Blog Introduction: If you’re like most people, when you go to the gym, you probably gravitate toward the machines that work both sides of your body at the same time. After all, it’s more efficient to work both arms and legs simultaneously, right? Not necessarily. In fact, studies have shown that unilateral exercises (i.e., exercises that work one side of the body at a time) are more effective for building strength and balance and can also help reduce your risk of injuries. Here’s a closer look at the benefits of unilateral exercises and some examples of unilateral exercises you can try.

Benefits of Unilateral Exercises

There are several reasons why unilateral exercises are superior to their bilateral counterparts. For one, when you do a bilateral exercise (such as a chest press), your body will often compensate by recruiting other muscles to help. This can lead to muscular imbalances and an increased risk of injuries. With a unilateral exercise (such as a one-arm dumbbell chest press), on the other hand, your body can’t rely on other muscles to pick up the slack, so each side must work independently. As a result, your muscles get a more targeted workout and you’re less likely to experience imbalances or injuries.

Another benefit of unilateral exercises is that they tend to be more functional than bilateral exercises. That is, they better mimic the types of movements you do in everyday life. When was the last time you lifted something with both hands at precisely the same time? Probably never. In day-to-day life, we lift objects with one hand all the time—a bag of groceries, a child, etc.—so it makes sense to train our muscles in this way too. Doing unilateral exercises helps train your muscles to work independently, which is a skill they need in real life. 

Types of Unilateral Exercises

Now that we’ve gone over some of the benefits of unilateral exercises, let’s look at some examples of unilateral exercises you can try. Remember, these are just examples—there are limitless possibilities when it comes to unilateral exercises!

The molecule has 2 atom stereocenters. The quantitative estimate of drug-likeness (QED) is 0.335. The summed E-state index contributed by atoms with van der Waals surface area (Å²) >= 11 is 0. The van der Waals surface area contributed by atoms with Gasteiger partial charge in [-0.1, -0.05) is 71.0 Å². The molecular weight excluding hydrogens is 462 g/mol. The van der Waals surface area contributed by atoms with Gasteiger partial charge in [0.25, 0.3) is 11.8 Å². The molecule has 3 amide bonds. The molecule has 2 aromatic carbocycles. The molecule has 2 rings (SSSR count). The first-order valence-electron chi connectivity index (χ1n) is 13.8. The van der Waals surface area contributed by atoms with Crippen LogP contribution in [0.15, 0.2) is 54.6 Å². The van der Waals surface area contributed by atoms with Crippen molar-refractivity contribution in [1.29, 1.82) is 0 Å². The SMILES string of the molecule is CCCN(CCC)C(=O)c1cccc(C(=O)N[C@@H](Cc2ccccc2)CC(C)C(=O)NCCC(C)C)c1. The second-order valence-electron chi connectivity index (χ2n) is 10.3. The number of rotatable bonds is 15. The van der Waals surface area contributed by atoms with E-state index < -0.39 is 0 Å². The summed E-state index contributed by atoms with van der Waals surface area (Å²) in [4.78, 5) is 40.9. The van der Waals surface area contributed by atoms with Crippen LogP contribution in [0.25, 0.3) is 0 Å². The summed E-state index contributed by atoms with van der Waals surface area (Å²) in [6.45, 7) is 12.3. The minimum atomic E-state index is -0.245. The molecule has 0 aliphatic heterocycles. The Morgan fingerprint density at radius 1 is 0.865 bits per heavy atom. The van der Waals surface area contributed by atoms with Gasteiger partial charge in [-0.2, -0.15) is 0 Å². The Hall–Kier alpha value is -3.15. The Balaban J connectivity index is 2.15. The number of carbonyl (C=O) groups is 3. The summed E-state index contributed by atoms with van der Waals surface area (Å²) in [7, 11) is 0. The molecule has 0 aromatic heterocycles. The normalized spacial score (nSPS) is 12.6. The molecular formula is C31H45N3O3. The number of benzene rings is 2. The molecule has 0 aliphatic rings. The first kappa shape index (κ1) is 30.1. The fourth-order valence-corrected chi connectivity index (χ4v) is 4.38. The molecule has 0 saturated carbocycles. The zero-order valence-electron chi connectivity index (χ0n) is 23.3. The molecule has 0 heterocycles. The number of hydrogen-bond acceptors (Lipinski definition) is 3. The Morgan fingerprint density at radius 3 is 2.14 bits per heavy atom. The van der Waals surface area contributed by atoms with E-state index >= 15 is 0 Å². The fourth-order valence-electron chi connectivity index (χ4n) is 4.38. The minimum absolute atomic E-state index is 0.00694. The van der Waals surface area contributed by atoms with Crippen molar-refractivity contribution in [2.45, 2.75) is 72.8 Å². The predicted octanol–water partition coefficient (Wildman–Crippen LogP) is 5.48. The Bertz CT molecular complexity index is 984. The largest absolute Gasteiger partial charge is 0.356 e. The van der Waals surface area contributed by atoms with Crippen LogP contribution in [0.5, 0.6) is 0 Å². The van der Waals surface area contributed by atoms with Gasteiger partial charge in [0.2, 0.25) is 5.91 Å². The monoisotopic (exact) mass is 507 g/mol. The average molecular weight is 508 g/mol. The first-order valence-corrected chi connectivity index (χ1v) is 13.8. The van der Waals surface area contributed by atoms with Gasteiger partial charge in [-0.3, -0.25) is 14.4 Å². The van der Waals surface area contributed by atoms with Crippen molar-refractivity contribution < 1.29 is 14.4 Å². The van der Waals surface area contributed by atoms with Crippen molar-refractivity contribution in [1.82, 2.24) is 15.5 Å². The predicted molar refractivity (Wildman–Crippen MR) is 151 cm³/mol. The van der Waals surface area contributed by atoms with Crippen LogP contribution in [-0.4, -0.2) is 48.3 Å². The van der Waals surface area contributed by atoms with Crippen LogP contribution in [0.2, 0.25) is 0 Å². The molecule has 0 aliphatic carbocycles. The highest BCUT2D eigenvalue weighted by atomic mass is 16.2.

One-arm dumbbell rows: This classic back exercise works one arm at a time, allowing you to really focus on each side independently. To do this exercise properly, be sure to keep your core engaged and maintain a strong back posture throughout the entire movement. … 

One-leg deadlifts: This move works your hamstrings and glutes—two muscle groups that are often neglected in favor of the quads—and forces them to work independently from each other. The key here is to keep your standing leg relatively straight while hinging forward at the hip and lowering your raised leg toward the ground until you feel a stretch in your hamstrings… 

Dumbbell lunges: Lunges are great for working your lower body, and by using dumbbells instead of barbells (or no weight at all), you force each leg to work independently from the other…   Shoulder presses: This move works your shoulders—one side at a time—and is great for targeting those smaller stabilizer muscles around your shoulders that don’t get much attention during bilateral moves like overhead presses… 

These are just a few exercises mentioned in this article, download Train Fitness App, a workout tracker for IOS and check out a lot more exercises. 

Conclusion

As you can see, there are many benefits associated with unilateral exercises. Not only do they help build strength and balance—but they can also help reduce your risk of injuries! So next time you hit the gym, make sure to add some unilateral exercises into your routine!

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